In today’s blogpost, I’d like to introduce a free editing resource for you to try your hand at. The New York Times has been periodically publishing an interactive set of ten-questions challenging readers to identify grammar errors that have appeared in their recent articles. It’s called “Copy-Edit This.”Read More
Today, I’m going to talk about how to check for Paper 2. Given that there are many components in Paper 2, it is impossible to check each and every question once through with your remaining time. As such, I’m going to share with all of you on the things which you can zero in on to check if you only have five minutes of your time left.Read More
In the final post for the series, I will go through errors in word forms and connectors. I understand that many of you are busy with common tests and I hope you have found the earlier tips useful as you revise for the Editing section.Read More
In the last blog post on Common Errors in editing (Part 1), I wrote about three types of common errors that you may see in the Editing section of Paper 2. These include mistakes in subject-verb agreement, the use of prepositions and in not using the infinitive after ‘to’. I hope you have found those tips helpful as you tackle that part of the paper.
As promised, here are three more typical types of editing errors. Are you ready? Good! Here we go!Read More
Hello again! I hope the first few weeks of the third school term have been kind to all of you. Editing is a section that takes up 12 marks in Booklet B of Paper 2. There are two main categories of errors that will be tested: Spelling and Grammar. Hence, it is essential for children to recognise which category that error is under before they even attempt the question. For spelling errors, the mistake is usually a mix of letters that will sound similar to the actual correctly spelled answer. As for grammar, the mistake will usually be a correctly spelled word e.g. practice, for, their etc but the wrong form may be used.Read More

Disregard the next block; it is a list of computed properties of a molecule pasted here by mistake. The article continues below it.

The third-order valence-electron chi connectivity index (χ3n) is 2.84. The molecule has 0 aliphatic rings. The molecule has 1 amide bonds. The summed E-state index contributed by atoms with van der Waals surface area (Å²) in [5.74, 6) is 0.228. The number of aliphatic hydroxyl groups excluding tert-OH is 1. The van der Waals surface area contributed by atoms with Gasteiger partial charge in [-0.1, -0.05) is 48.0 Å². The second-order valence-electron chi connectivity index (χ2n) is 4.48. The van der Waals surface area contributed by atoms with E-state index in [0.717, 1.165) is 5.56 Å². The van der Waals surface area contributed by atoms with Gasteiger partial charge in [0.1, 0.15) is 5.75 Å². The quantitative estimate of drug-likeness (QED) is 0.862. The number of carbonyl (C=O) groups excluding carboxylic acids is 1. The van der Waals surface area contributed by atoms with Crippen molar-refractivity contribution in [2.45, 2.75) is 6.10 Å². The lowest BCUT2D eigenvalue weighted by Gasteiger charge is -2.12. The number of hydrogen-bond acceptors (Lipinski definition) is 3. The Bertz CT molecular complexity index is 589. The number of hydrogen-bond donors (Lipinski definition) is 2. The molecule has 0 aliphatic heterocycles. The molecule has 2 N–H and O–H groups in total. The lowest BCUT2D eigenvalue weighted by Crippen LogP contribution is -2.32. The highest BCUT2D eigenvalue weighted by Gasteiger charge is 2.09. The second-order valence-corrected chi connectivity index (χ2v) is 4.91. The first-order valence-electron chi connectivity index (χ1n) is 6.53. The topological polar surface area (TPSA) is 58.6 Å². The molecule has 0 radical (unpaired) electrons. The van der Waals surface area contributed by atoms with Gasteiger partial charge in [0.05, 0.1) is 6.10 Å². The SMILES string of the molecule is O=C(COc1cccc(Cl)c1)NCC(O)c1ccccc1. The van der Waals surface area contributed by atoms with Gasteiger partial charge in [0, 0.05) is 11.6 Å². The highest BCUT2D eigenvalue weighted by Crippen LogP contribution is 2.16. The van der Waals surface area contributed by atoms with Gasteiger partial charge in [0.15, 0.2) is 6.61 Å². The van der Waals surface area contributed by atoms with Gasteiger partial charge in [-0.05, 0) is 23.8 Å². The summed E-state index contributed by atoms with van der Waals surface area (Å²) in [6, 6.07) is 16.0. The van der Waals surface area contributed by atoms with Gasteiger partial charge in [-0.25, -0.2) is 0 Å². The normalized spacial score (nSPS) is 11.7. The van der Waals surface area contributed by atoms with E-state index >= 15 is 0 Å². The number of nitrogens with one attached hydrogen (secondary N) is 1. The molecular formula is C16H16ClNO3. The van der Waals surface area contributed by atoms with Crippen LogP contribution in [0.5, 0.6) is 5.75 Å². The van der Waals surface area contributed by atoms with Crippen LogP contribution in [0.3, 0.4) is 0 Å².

50 minutes left. You begin on the cloze passage. You read through it once. Now, you begin doing the questions. Suddenly, you are stuck. What should you do?
This is a familiar scenario and many children end up making irrelevant, wild guesses out of desperation. Even under such circumstances, I am sure we would like to have a chance of getting the answer right and a reasonable guess will increase the possibility. What are some steps that you can take to troubleshoot and come up with a probable answer?Read More
There is no denial that using English in an authentic manner is so important and this is clearly reflected in the choice of passages used in school examinations. The good news is that these authentic resources can be readily accessed from the internet and I would like to share about how these articles can be transformed into cloze passages easily.Read More
Many kids attempt the cloze passage by filling in the answers as they read along. However, that often results in pupils missing out on contextual clues or making careless mistakes as they may not have read the sentences in totality before filling in the answers. Tried and tested, here is how a cloze passage should be completed to ensure maximum success.Read More